The safest neighbourhoods in the city are the ones that no one notices—the areas with modest wealth, low population density and limited entertainment options. That means the downtown core is a magnet for assaults, and upper-middle-class ’hoods attract a large number of break-and-enters.

The most dangerous neighbourhood is…

The sprawling downtown catch-all includes not only the densely packed condoland south of the Gardiner, but the boozy circus that is the King West entertainment district. The result: a staggering number of violent crimes and arsons.

The safest neighbourhood is Humber

The residential pocket, just south of Lawrence and Royal York, ranked low for every type of crime, with only 41 assaults, eight car thefts and zero murders in 2011. It’s immune to the high crime counts in surrounding ’hoods like Weston and Willowridge.


The number of break and enters in Bedford Park

The stately uptown ’hood, just south of Lawrence and Avenue, had the most break-and-enters of anywhere in the city. The runner-up: Islington, with 207.

The most violent crime occurs in…

The most property crime occurs in…

The Annex, which had 573 crimes in 2011, is six times as dangerous as Casa Loma next door, which only had 89.

East vs. West

The most dangerous neighbourhood east of the DVP is Woburn, with 733 incidents in 2011. The most crime-ridden ’hood west of Bathurst is Downsview, with a total of 860.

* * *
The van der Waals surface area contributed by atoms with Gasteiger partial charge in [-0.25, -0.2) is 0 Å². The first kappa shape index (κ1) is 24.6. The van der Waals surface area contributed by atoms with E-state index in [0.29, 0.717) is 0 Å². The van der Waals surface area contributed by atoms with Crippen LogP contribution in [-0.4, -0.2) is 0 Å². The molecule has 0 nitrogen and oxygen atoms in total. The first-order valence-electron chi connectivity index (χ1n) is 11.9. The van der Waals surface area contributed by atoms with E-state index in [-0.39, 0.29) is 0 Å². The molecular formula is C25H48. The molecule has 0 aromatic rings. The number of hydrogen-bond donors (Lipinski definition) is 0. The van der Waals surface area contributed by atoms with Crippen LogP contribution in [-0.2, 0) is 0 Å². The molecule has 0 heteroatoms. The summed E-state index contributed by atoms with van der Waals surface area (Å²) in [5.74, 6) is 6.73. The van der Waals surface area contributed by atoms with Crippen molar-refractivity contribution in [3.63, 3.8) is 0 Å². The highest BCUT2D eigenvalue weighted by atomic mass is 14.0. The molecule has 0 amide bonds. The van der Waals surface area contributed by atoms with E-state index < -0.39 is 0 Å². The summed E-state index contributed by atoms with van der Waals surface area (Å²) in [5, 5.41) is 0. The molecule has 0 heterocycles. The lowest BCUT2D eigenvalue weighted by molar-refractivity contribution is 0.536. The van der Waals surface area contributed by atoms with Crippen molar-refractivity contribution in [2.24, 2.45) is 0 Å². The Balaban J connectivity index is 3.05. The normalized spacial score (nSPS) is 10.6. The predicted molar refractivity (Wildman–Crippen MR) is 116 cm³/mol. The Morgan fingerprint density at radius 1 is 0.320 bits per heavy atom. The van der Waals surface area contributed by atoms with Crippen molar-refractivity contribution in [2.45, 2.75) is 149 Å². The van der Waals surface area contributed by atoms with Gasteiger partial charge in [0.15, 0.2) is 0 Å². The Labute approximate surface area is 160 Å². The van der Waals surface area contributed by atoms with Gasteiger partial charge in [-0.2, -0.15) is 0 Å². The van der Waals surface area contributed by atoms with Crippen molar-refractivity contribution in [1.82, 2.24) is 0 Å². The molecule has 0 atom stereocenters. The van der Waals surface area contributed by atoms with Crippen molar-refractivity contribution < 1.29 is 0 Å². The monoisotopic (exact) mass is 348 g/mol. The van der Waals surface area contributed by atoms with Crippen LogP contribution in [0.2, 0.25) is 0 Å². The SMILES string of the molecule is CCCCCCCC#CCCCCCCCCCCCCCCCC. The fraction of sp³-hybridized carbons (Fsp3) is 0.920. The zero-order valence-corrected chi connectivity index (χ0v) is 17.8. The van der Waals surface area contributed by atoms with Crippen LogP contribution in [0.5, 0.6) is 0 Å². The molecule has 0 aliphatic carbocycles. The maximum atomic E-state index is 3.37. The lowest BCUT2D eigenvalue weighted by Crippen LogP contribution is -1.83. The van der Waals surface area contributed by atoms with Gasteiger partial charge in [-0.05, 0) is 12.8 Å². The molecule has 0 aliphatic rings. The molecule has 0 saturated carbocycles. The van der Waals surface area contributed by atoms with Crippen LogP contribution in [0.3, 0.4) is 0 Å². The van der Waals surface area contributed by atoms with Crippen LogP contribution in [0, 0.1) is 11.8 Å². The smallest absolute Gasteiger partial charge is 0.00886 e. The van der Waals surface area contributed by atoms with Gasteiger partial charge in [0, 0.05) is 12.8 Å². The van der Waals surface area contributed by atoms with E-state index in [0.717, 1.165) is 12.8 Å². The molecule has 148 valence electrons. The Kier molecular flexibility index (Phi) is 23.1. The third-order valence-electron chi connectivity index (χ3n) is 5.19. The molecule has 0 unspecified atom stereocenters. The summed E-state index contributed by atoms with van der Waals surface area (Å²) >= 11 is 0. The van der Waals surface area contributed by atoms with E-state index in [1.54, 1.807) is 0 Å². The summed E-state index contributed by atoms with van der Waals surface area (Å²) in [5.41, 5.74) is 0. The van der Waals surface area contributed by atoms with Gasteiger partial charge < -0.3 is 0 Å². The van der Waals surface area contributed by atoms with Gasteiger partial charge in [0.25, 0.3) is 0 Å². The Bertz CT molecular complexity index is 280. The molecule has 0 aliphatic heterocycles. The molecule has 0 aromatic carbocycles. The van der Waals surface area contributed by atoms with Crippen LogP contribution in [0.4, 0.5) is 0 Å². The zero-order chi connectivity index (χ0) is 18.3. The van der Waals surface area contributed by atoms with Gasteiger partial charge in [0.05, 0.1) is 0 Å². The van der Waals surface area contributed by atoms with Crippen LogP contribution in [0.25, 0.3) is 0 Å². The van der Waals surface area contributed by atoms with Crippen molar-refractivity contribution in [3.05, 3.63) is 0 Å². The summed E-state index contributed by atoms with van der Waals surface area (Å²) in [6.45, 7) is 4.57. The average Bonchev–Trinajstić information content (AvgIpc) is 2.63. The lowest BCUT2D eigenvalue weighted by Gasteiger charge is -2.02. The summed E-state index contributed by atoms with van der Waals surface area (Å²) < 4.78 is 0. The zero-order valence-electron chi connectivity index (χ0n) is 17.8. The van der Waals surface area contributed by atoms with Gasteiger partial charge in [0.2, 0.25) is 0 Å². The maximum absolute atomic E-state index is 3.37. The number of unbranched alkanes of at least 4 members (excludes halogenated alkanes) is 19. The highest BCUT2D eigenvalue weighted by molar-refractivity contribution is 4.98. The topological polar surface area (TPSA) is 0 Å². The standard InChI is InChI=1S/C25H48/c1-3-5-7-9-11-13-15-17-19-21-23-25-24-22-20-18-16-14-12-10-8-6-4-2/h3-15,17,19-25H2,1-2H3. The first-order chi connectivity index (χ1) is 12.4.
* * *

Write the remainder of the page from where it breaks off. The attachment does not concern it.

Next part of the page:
Downtown vs. Suburbs

The most dangerous neighbourhood downtown (or anywhere) is the Waterfront, with 1,135 incidents. In North York, the winner is Don Valley Village, with 456 reported crimes.

The least property crime occurs in Woodbine-Lumsden,

with only 31 reported incidents in 2011. Other safe bets: Lambton Baby-Point (41), Caledonia-Fairbank (43) and Humewood-Cedarvale (44)

The least violent crime occurs in Forest Hill South,

with only 20 reported incidents in 2011. Other safe bets: Bridle Path (26), Lambton-Baby Point (30) and Yonge-St. Clair (32).


The number of assaults reported in Waterfront

in 2011. That’s more than twice as many as anywhere else in the city.

Edited by Emily Landau. Designed by Brennan Higginbotham and Matthew Warland. Research by Richard Florida, Vass Bednar, Isabel Ritchie and Greg Spencer at the Martin Prosperity Institute. Interactive by Tim Burden and Jennifer Abela-Froese. Illustration by Chloe Cushman. Additional reporting by Simon Bredin, Rebecca Philps and Reanna Sartoretto.